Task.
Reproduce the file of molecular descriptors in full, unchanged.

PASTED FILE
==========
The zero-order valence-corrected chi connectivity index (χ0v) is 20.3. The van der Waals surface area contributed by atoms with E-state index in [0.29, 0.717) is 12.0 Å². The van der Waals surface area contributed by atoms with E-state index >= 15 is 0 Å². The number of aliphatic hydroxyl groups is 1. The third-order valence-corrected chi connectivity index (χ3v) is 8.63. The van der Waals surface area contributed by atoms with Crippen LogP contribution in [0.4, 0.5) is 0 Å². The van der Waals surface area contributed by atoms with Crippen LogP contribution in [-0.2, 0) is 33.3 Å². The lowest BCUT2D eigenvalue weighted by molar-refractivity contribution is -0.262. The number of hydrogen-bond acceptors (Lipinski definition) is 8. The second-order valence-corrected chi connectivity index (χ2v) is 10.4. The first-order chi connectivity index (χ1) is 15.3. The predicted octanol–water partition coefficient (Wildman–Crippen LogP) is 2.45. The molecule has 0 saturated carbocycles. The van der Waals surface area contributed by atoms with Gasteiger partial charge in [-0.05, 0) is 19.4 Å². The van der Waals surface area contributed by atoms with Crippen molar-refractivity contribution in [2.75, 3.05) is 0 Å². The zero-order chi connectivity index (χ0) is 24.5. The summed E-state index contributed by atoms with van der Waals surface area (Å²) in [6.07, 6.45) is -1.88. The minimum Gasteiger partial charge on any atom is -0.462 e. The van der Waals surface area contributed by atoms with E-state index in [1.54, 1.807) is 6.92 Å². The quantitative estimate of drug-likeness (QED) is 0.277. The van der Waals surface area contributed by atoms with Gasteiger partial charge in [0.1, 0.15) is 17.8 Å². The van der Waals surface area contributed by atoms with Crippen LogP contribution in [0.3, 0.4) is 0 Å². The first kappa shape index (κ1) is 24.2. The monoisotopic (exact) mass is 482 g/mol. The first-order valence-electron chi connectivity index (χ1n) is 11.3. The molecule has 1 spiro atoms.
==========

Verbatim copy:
The zero-order valence-corrected chi connectivity index (χ0v) is 20.3. The van der Waals surface area contributed by atoms with E-state index in [0.29, 0.717) is 12.0 Å². The van der Waals surface area contributed by atoms with E-state index >= 15 is 0 Å². The number of aliphatic hydroxyl groups is 1. The third-order valence-corrected chi connectivity index (χ3v) is 8.63. The van der Waals surface area contributed by atoms with Crippen LogP contribution in [0.4, 0.5) is 0 Å². The van der Waals surface area contributed by atoms with Crippen LogP contribution in [-0.2, 0) is 33.3 Å². The lowest BCUT2D eigenvalue weighted by molar-refractivity contribution is -0.262. The number of hydrogen-bond acceptors (Lipinski definition) is 8. The second-order valence-corrected chi connectivity index (χ2v) is 10.4. The first-order chi connectivity index (χ1) is 15.3. The predicted octanol–water partition coefficient (Wildman–Crippen LogP) is 2.45. The molecule has 0 saturated carbocycles. The van der Waals surface area contributed by atoms with Gasteiger partial charge in [-0.05, 0) is 19.4 Å². The van der Waals surface area contributed by atoms with Crippen molar-refractivity contribution in [2.75, 3.05) is 0 Å². The zero-order chi connectivity index (χ0) is 24.5. The summed E-state index contributed by atoms with van der Waals surface area (Å²) in [6.07, 6.45) is -1.88. The minimum Gasteiger partial charge on any atom is -0.462 e. The van der Waals surface area contributed by atoms with E-state index in [1.54, 1.807) is 6.92 Å². The quantitative estimate of drug-likeness (QED) is 0.277. The van der Waals surface area contributed by atoms with Gasteiger partial charge in [0.1, 0.15) is 17.8 Å². The van der Waals surface area contributed by atoms with Crippen LogP contribution in [0.3, 0.4) is 0 Å². The first kappa shape index (κ1) is 24.2. The monoisotopic (exact) mass is 482 g/mol. The first-order valence-electron chi connectivity index (χ1n) is 11.3. The molecule has 1 spiro atoms.